Desdemona-A Play About A Handkerchief | Performing Arts Review | Chicago Reader

Desdemona-A Play About A Handkerchief 

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Desdemona--A Play About a Handkerchief, Thunder Road Ensemble, at Victory Gardens Theater. Desdemona's portrayal of Othello's hapless wife as a spoiled, shrill, manipulative brat who's slept with every soldier in her husband's regiment except Cassio and its depiction of Emilia as a sanctimonious old hypocrite and of Bianca as a dumb-bunny Happy Hooker would be denounced as flagrant misogyny if the author had been a man. But since it was written by high-profile lesbian wordsmith Paula Vogel, audiences can wallow in these soapy stereotypes with the cleanest of consciences.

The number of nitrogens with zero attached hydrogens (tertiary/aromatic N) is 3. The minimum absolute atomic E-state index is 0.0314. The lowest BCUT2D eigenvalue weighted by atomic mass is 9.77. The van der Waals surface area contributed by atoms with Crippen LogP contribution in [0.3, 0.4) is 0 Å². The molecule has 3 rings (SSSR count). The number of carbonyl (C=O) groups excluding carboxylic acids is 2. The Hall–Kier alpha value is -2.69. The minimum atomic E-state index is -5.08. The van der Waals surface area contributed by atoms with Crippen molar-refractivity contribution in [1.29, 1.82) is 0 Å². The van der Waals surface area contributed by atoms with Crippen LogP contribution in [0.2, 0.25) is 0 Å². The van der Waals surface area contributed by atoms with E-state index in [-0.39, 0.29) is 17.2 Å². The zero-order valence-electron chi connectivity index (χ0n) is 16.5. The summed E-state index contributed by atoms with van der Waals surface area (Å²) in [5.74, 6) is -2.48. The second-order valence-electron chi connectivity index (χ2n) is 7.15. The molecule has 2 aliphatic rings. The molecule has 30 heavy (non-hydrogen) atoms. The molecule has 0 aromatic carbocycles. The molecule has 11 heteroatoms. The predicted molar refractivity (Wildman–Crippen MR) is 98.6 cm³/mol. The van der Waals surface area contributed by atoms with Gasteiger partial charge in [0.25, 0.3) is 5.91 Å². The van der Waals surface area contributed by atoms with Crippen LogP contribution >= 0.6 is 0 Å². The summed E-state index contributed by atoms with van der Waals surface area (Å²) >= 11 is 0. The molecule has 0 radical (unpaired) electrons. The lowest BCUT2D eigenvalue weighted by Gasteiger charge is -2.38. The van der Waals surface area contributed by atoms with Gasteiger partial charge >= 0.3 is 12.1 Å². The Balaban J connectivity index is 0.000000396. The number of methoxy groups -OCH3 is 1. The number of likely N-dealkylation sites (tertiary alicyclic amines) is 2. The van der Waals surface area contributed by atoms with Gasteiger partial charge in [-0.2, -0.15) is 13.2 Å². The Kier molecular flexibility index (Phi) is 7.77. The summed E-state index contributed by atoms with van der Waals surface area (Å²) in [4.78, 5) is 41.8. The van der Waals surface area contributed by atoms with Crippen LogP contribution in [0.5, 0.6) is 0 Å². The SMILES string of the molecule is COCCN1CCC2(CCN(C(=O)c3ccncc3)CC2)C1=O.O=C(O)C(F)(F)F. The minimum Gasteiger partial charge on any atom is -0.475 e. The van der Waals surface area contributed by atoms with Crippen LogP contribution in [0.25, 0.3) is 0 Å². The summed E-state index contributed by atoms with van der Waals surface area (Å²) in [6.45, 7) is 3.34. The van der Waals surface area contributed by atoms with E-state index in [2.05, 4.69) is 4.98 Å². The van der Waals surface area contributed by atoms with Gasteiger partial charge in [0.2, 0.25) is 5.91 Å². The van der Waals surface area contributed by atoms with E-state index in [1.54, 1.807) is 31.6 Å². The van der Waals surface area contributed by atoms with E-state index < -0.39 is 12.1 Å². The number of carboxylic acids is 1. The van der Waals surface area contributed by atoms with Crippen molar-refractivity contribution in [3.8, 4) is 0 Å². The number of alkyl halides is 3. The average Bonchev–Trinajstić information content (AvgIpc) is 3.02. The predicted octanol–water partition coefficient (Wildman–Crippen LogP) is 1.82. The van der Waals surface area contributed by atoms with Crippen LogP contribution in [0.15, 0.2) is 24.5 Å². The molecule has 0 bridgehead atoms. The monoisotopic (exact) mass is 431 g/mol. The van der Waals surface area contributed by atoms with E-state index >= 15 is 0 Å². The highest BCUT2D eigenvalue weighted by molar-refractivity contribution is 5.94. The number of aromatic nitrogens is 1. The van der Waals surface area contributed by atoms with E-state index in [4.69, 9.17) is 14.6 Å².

Of course even tabloid sleaze can be rendered intelligently, as the 1995 Heliotrope production of this play demonstrated. But the Thunder Road cast seem to be having too much fun with their naughty-little-girl antics and their nearly unintelligible dialects--in particular Deborah King, whose Desdemona speaks in an eerie blend of Mayfair and Valley Girl--to develop solidly grounded characters. Fran Martone as Emilia salvages a modicum of dignity through sheer concentration, and director Amantha Sam May attempts to sober up the action in the last minutes of the play, but it's too little too late.

--Mary Shen Barnidge


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